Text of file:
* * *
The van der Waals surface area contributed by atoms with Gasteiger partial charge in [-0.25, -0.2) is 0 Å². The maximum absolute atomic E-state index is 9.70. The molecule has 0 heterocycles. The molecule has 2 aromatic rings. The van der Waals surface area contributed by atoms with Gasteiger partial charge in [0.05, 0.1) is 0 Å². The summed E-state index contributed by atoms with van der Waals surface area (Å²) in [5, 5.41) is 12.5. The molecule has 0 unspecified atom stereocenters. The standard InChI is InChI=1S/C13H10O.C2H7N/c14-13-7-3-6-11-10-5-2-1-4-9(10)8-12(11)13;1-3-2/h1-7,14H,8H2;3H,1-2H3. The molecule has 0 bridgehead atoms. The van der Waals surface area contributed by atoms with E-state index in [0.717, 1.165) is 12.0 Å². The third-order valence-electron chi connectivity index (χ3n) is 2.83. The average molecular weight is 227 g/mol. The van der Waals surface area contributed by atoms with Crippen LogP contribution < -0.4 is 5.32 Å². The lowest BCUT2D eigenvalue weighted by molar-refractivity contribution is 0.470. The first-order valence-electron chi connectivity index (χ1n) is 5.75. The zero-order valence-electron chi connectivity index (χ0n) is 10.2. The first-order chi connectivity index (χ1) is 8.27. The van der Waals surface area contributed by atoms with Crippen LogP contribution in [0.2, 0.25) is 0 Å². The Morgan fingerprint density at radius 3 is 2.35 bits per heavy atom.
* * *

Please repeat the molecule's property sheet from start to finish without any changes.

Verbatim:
The van der Waals surface area contributed by atoms with Gasteiger partial charge in [-0.25, -0.2) is 0 Å². The maximum absolute atomic E-state index is 9.70. The molecule has 0 heterocycles. The molecule has 2 aromatic rings. The van der Waals surface area contributed by atoms with Gasteiger partial charge in [0.05, 0.1) is 0 Å². The summed E-state index contributed by atoms with van der Waals surface area (Å²) in [5, 5.41) is 12.5. The molecule has 0 unspecified atom stereocenters. The standard InChI is InChI=1S/C13H10O.C2H7N/c14-13-7-3-6-11-10-5-2-1-4-9(10)8-12(11)13;1-3-2/h1-7,14H,8H2;3H,1-2H3. The molecule has 0 bridgehead atoms. The van der Waals surface area contributed by atoms with E-state index in [0.717, 1.165) is 12.0 Å². The third-order valence-electron chi connectivity index (χ3n) is 2.83. The average molecular weight is 227 g/mol. The van der Waals surface area contributed by atoms with Crippen LogP contribution < -0.4 is 5.32 Å². The lowest BCUT2D eigenvalue weighted by molar-refractivity contribution is 0.470. The first-order valence-electron chi connectivity index (χ1n) is 5.75. The zero-order valence-electron chi connectivity index (χ0n) is 10.2. The first-order chi connectivity index (χ1) is 8.27. The van der Waals surface area contributed by atoms with Crippen LogP contribution in [0.2, 0.25) is 0 Å². The Morgan fingerprint density at radius 3 is 2.35 bits per heavy atom.